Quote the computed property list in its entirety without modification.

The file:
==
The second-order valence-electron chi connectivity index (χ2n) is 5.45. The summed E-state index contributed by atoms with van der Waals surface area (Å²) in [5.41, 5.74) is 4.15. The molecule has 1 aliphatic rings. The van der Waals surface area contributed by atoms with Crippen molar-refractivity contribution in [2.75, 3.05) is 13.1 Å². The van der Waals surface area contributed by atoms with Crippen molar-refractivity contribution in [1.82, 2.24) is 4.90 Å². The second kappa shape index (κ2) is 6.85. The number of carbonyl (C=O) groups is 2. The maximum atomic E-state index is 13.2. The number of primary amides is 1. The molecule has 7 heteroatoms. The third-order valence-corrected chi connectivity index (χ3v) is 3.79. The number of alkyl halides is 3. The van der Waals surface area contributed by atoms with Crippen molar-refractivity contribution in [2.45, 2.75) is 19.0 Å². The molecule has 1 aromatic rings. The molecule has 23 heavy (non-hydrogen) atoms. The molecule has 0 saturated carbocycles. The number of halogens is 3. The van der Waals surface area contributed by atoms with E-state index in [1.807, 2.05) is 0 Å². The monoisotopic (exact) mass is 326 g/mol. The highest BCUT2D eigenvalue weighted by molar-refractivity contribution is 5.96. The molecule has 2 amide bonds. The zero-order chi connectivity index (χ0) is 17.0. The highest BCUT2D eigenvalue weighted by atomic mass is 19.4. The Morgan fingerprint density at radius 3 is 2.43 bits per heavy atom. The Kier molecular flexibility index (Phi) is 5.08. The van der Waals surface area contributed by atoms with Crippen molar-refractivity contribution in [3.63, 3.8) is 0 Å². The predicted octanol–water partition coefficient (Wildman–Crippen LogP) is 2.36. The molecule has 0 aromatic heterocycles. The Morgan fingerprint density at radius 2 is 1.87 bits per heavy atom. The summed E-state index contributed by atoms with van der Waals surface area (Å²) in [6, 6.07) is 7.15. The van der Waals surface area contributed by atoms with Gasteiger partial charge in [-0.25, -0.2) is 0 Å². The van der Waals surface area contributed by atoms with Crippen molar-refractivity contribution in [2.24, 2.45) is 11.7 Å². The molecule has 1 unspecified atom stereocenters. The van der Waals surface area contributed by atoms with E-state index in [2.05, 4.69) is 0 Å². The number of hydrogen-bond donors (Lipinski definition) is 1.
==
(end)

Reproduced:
The second-order valence-electron chi connectivity index (χ2n) is 5.45. The summed E-state index contributed by atoms with van der Waals surface area (Å²) in [5.41, 5.74) is 4.15. The molecule has 1 aliphatic rings. The van der Waals surface area contributed by atoms with Crippen molar-refractivity contribution in [2.75, 3.05) is 13.1 Å². The van der Waals surface area contributed by atoms with Crippen molar-refractivity contribution in [1.82, 2.24) is 4.90 Å². The second kappa shape index (κ2) is 6.85. The number of carbonyl (C=O) groups is 2. The maximum atomic E-state index is 13.2. The number of primary amides is 1. The molecule has 7 heteroatoms. The third-order valence-corrected chi connectivity index (χ3v) is 3.79. The number of alkyl halides is 3. The van der Waals surface area contributed by atoms with Crippen molar-refractivity contribution in [2.45, 2.75) is 19.0 Å². The molecule has 1 aromatic rings. The molecule has 23 heavy (non-hydrogen) atoms. The molecule has 0 saturated carbocycles. The number of halogens is 3. The van der Waals surface area contributed by atoms with E-state index in [1.807, 2.05) is 0 Å². The monoisotopic (exact) mass is 326 g/mol. The highest BCUT2D eigenvalue weighted by molar-refractivity contribution is 5.96. The molecule has 2 amide bonds. The zero-order chi connectivity index (χ0) is 17.0. The highest BCUT2D eigenvalue weighted by atomic mass is 19.4. The Morgan fingerprint density at radius 3 is 2.43 bits per heavy atom. The Kier molecular flexibility index (Phi) is 5.08. The van der Waals surface area contributed by atoms with Crippen molar-refractivity contribution in [3.63, 3.8) is 0 Å². The predicted octanol–water partition coefficient (Wildman–Crippen LogP) is 2.36. The molecule has 0 aromatic heterocycles. The Morgan fingerprint density at radius 2 is 1.87 bits per heavy atom. The summed E-state index contributed by atoms with van der Waals surface area (Å²) in [6, 6.07) is 7.15. The van der Waals surface area contributed by atoms with Gasteiger partial charge in [-0.25, -0.2) is 0 Å². The van der Waals surface area contributed by atoms with Crippen molar-refractivity contribution in [2.24, 2.45) is 11.7 Å². The molecule has 1 unspecified atom stereocenters. The van der Waals surface area contributed by atoms with E-state index in [2.05, 4.69) is 0 Å². The number of hydrogen-bond donors (Lipinski definition) is 1.